Asia

Stagnant disability employment costs Australia AU$16 billion annually


Only 53.1% of disabled Australians were employed in 2022, raising concerns about their wellbeing and social inclusion.

Australia’s employment rates for people with disabilities have remained stagnant for the past two decades, despite significant policy reforms and increased funding for support services. This lack of progress represents a missed economic opportunity, according to Curtin University’s report, which estimated a potential annual GDP boost of AU$16 billion (US$10.6 billion) if disability employment rates increased by just 10%.

The report, titled Employment and Disability in Australia: Improving employment outcomes for people with disability, stressed the urgent need for fostering a more inclusive workforce. Among its key recommendations are the adoption of a ‘work-first’ approach, bolstering public sector employment initiatives, promoting employer leadership in disability inclusion, and enhancing education-to-work transitions.

Furthermore, the report advocates for the establishment of a National Disability Employment Agency to enhance coordination among welfare and disability support agencies, as well as state and federal governments. This agency would serve to evaluate and identify best practices while providing crucial support and information to organisations striving to broaden access to meaningful employment opportunities for individuals with disabilities.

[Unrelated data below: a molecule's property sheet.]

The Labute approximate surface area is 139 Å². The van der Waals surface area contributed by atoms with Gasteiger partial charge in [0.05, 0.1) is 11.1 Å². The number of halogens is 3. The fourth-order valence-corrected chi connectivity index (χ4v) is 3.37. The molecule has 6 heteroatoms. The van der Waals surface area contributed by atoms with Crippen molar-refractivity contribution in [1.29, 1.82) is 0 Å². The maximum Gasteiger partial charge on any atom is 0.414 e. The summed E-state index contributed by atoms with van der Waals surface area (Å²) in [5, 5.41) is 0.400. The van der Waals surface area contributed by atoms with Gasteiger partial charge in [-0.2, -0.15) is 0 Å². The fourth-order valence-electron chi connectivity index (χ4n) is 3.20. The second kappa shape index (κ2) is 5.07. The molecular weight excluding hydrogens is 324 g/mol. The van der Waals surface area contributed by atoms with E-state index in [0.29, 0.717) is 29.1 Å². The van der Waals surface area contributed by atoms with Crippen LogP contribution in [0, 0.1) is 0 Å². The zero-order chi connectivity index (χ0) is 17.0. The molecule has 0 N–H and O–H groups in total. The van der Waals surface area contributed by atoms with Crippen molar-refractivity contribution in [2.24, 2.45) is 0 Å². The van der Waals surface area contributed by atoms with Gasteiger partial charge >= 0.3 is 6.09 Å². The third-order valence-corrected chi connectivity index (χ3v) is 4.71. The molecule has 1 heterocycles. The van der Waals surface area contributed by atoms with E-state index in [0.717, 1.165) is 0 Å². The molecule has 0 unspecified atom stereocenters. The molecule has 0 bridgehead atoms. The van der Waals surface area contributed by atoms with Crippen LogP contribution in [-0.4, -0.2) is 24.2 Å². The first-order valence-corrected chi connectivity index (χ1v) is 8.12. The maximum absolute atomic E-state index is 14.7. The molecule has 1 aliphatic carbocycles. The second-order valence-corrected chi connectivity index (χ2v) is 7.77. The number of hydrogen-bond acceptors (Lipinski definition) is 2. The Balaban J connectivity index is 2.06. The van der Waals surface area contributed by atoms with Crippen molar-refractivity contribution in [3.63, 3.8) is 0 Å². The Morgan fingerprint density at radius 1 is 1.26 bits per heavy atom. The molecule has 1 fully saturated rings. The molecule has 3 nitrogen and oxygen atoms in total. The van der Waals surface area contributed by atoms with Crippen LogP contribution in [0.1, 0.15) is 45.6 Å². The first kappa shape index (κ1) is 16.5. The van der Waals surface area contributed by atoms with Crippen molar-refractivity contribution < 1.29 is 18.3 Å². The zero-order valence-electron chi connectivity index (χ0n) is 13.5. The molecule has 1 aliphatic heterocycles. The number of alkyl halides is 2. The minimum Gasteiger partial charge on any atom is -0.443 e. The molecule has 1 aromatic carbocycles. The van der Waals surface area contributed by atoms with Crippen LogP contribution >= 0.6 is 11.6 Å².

Analysing data from 1998 to 2022, the report underscored a widening employment gap, with only 53.1% of people with work-limiting disabilities employed in 2022, compared to 81.8% of those without disabilities. Professor Alan Duncan, co-author of the report and Director of the Bankwest Curtin Economics Centre, emphasised the critical need for addressing this disparity, highlighting the profound impact meaningful employment can have on individuals’ health, wellbeing, and life satisfaction.

READ MORE: Australia supports people with disabilities to advance their careers

The report also revealed higher rates of job instability and labour force withdrawal among individuals with disabilities, stemming from systemic flaws in support systems. Professor Mike Dockery, another co-author of the report, emphasised the necessity of government leadership in setting specific targets and reporting requirements for disability employment outcomes, particularly within the public sector. He called for the sharing of best practices among public sector commissions to facilitate continuous improvement in disability inclusion efforts.



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